A few years ago I started a series on LGBTQ+ in China. Despite the cancellations and shut-downs, it was a hopeful time, the internet had brought the public closer to the concept of queerness, established groups organisations were supporting communities whilst improving public awareness. Campaigners were continuing to sue for change in educational materials and the few festival were braving the storms. A few years later, the clamp-down has tightened, especially in the media and on public events. All in all, the enthusiastic bubbling of activities seemed to have quieted down. This doesn’t mean that communities no longer exist, or groups are no longer at work. In fact, many legal battles have been fought in the last few years, some more successful than others, but they have all generated a lot of public debate and amply demonstrated the gaps in China’s legislature with regards LGBTQ+ rights.
Whilst studying in Guangzhou, university student Xixi (pseudonym) came across a description of homosexuality in Jinan University’s Student Psychology Guide, as a “common psychological impediment”, an “inversion of sexual attitude” and a disorder. She thought that had she not been better informed about her own sexuality prior to reading the textbook, she would have been led to suspect there was something wrong with her. Xixi wrote to Jinan University Press, which replied to deny there was a problem with their teaching material. So in 2017, she sued the publishers and the selling platform, having to resort to the grounds of inadequate quality and misinformation. Meanwhile a new edition of the book was published, but with much of the wording on homosexuality unchanged. The court assigned three organisations to appraise the textbook, but subsequently announced that none of them had the aptitude to do so, leaving the case unheard.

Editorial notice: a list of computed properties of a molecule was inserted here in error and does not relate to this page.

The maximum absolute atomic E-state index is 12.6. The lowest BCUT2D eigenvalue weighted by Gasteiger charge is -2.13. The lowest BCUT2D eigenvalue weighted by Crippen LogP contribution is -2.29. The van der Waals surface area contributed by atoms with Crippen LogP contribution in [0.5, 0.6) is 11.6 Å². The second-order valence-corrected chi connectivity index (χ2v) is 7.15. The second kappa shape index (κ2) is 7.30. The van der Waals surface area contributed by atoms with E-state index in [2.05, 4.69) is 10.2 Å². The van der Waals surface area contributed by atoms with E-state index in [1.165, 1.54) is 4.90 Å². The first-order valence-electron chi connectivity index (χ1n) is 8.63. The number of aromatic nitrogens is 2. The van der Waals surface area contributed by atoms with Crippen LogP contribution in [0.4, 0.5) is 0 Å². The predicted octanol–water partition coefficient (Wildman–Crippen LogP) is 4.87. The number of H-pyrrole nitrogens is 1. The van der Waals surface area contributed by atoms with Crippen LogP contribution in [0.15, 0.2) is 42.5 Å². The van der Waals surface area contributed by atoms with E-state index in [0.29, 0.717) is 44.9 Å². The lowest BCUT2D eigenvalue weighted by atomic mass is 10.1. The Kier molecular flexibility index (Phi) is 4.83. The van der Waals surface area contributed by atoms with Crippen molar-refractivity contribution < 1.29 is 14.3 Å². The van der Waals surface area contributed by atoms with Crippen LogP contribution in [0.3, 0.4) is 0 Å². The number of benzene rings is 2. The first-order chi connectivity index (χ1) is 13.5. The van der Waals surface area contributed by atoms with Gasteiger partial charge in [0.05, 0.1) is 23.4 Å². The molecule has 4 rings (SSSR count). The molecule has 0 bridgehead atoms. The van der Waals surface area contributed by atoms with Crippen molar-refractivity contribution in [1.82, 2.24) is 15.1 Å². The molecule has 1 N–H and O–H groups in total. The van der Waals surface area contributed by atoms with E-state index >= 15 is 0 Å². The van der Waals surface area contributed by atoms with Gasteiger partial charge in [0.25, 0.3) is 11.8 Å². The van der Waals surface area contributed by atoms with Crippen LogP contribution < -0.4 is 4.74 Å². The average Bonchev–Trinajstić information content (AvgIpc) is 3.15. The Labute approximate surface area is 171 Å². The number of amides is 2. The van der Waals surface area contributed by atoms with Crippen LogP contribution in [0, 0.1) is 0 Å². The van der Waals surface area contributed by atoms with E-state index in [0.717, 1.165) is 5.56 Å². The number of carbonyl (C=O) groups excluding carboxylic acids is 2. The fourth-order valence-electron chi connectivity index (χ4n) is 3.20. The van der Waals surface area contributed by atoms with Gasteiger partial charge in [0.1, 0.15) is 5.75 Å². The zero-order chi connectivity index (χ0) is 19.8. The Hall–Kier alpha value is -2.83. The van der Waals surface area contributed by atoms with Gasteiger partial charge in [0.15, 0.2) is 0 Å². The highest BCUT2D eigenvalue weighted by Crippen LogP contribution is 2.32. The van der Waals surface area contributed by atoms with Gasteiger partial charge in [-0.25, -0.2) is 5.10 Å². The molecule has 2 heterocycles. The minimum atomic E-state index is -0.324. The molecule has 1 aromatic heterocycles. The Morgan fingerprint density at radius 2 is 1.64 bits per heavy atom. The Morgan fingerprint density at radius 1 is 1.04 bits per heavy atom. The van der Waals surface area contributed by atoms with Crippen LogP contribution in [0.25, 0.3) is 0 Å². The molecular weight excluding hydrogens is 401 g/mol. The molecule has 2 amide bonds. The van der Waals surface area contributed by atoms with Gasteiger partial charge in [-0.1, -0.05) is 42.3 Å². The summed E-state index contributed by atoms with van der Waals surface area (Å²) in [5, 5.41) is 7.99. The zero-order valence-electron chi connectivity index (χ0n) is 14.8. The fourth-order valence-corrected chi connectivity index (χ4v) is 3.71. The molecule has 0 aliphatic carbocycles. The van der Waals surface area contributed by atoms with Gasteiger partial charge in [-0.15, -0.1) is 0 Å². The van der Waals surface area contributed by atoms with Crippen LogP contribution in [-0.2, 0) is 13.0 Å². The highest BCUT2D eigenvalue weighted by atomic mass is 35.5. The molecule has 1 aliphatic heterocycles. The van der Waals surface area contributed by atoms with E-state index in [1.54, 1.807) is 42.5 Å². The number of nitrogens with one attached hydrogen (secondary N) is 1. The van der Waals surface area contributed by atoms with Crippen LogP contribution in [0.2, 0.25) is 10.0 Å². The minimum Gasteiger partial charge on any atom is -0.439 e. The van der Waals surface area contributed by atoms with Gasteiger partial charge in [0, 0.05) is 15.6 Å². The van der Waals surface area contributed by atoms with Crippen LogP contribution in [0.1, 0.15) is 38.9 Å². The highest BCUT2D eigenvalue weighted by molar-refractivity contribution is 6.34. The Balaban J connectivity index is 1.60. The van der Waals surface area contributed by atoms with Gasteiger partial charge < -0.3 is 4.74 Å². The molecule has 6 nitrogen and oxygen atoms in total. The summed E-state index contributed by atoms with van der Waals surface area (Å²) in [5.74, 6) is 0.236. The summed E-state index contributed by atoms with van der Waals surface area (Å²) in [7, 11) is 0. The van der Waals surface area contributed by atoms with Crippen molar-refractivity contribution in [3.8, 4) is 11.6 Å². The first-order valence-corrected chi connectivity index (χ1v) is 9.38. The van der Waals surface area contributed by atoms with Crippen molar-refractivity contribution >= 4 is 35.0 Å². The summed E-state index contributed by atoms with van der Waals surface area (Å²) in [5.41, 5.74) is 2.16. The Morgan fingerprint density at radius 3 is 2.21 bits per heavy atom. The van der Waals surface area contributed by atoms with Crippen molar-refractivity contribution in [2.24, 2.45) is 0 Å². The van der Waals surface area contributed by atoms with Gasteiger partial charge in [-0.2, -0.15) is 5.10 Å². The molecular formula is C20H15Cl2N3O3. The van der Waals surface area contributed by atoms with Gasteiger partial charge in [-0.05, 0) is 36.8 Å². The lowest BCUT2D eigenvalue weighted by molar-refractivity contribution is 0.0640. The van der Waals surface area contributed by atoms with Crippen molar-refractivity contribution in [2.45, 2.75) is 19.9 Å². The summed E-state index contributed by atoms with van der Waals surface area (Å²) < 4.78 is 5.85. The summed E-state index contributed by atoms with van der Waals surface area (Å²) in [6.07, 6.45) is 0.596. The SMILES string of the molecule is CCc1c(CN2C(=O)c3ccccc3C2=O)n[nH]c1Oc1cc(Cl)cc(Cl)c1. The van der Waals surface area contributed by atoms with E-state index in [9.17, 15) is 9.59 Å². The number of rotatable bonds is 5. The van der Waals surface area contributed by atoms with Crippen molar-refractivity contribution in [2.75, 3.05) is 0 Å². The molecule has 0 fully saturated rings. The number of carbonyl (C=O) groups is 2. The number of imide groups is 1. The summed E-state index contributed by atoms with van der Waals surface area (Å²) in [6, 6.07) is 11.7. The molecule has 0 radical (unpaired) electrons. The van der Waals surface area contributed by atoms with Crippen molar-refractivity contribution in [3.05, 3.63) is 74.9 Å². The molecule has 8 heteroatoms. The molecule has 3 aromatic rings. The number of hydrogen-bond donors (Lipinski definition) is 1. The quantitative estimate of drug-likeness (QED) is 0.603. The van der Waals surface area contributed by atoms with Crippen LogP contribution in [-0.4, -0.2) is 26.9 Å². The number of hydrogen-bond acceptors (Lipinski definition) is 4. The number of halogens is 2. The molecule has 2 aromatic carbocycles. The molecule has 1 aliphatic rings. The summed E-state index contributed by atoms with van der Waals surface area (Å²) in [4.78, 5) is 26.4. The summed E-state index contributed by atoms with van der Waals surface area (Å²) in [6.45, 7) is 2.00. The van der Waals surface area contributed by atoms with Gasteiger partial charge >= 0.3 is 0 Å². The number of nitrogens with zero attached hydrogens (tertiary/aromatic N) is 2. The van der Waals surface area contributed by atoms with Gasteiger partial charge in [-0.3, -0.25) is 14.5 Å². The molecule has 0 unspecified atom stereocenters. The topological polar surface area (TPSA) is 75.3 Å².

Xixi didn’t give up and applied for a third deferred trial. Her efforts paid off, three years after she initially filed the case, it was heard in the court of Jiangsu this July. The verdict is yet to be announced. I hope she will have more success than fellow Guangzhou university student Bai Qiu, whose formal complaint against the Guangdong High Education Press for publishing homophobic content in a psychology book was ignored in 2014, and who lost her case against the Ministry of Education in 2016.
During an interview, the author of the textbook in Xixi’s case claimed that the teaching material had been following the guidelines of CCMD-3. The case demonstrates that even though in 2000, homosexuality and bisexuality were removed from the Chinese Classifications of Mental Disorders 3 (CCMD-3), some mental health professionals had not realigned their professional opinions to this change of law. A breakthrough had been made on a national level, but not implemented on civic levels, hence citizens have been unable to benefit from the change. Little coordinated action seemed to have been taken to re-educate those at various levels of authority in different sectors of society, nor have there been measures to hold them to account if the change in law isn’t reflected in their professional conduct.
Transgender Discrimination at the Workplace
A break-through was made as early as 2017, when a plaintiff (known as Mr C) from the south-western city of Guiyang, a transgender individual who identifies as male, filed a case against the health clinic where he worked, for dismissing him from his job for dressing inappropriately (“like a lesbian”) and being “unhealthy”. The court of Yunyan in Guiyang ruled that the employer had dismissed Mr C on grounds unrelated to his contractual obligations, violated his right to equality of employment and caused him psychological distress. Mr C received compensation and back-payment of salary.